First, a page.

Brenton Ford:        Did … and then were you the first to be found or was it the people on the boat that got found before you?

Els Visser:            No, we were the first to, we were found. So after we got rescued we made our way towards into the ocean again trying to find the other people with the small life boat. And they had spent already two nights in the ocean. It was so big and it’s only an ocean that you can see and it’s so hard to spot … a few people in sea, you can’t really spot these people. So then we decided to drive to the closest island and then we alarmed the police and the rescue teams and in the end the other people were found at the end of the day and they were still with the little lifeboat and they were drifted away from shore.

Els Visser:            And two Spanish passengers, they also decided to swim to the island and these two passengers, they were never found anymore.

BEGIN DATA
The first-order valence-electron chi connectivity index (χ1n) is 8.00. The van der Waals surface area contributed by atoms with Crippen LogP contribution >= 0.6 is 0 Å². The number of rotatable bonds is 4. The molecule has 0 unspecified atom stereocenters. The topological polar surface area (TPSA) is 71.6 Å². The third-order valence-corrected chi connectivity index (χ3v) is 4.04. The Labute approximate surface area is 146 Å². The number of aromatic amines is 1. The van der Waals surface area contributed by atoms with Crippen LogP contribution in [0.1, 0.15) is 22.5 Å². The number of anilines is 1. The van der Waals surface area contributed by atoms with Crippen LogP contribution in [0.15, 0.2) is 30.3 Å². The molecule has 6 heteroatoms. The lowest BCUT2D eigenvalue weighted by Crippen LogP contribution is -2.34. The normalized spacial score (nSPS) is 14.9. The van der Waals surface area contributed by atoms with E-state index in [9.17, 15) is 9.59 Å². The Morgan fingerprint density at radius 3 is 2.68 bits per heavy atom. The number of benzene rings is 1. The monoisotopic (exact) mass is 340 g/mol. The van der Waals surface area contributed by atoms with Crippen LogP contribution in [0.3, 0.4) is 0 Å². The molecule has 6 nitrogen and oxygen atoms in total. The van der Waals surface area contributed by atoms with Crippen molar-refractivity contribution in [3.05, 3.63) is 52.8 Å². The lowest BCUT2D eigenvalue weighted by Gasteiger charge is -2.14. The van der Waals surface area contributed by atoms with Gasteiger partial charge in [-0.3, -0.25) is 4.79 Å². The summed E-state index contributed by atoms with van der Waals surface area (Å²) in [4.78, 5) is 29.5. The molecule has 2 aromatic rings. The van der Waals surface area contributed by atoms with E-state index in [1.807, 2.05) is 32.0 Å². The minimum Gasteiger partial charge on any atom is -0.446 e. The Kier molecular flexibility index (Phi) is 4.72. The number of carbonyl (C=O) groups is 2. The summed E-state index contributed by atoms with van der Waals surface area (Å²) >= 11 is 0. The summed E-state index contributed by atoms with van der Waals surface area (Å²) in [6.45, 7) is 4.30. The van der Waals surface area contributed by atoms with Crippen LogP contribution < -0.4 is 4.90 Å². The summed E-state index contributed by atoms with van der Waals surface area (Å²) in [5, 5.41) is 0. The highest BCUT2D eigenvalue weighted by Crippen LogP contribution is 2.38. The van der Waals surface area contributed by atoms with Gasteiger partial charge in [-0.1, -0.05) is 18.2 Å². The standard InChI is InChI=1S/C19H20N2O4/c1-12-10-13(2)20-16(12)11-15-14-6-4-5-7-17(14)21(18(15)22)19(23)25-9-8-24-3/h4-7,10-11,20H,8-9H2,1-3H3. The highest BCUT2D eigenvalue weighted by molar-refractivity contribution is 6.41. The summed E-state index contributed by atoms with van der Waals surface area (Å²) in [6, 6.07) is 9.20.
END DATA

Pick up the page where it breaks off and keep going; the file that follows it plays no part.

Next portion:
Brenton Ford:        Wow, so your decision to swim across to the island might have saved everyone on the boat who knows sort of what would have happened after.

Els Visser:            It’s not sure who which boat in the end rescued the other people. If it was from the rescue team that we sent or it was just a passing boat. I can’t say that it was really because of us.


Brenton Ford:         And once you got home after that was there any sort of … was there a period of time where you would mentally just something … that had really affected you? How long did that last and is it something that still sort of comes up four years later?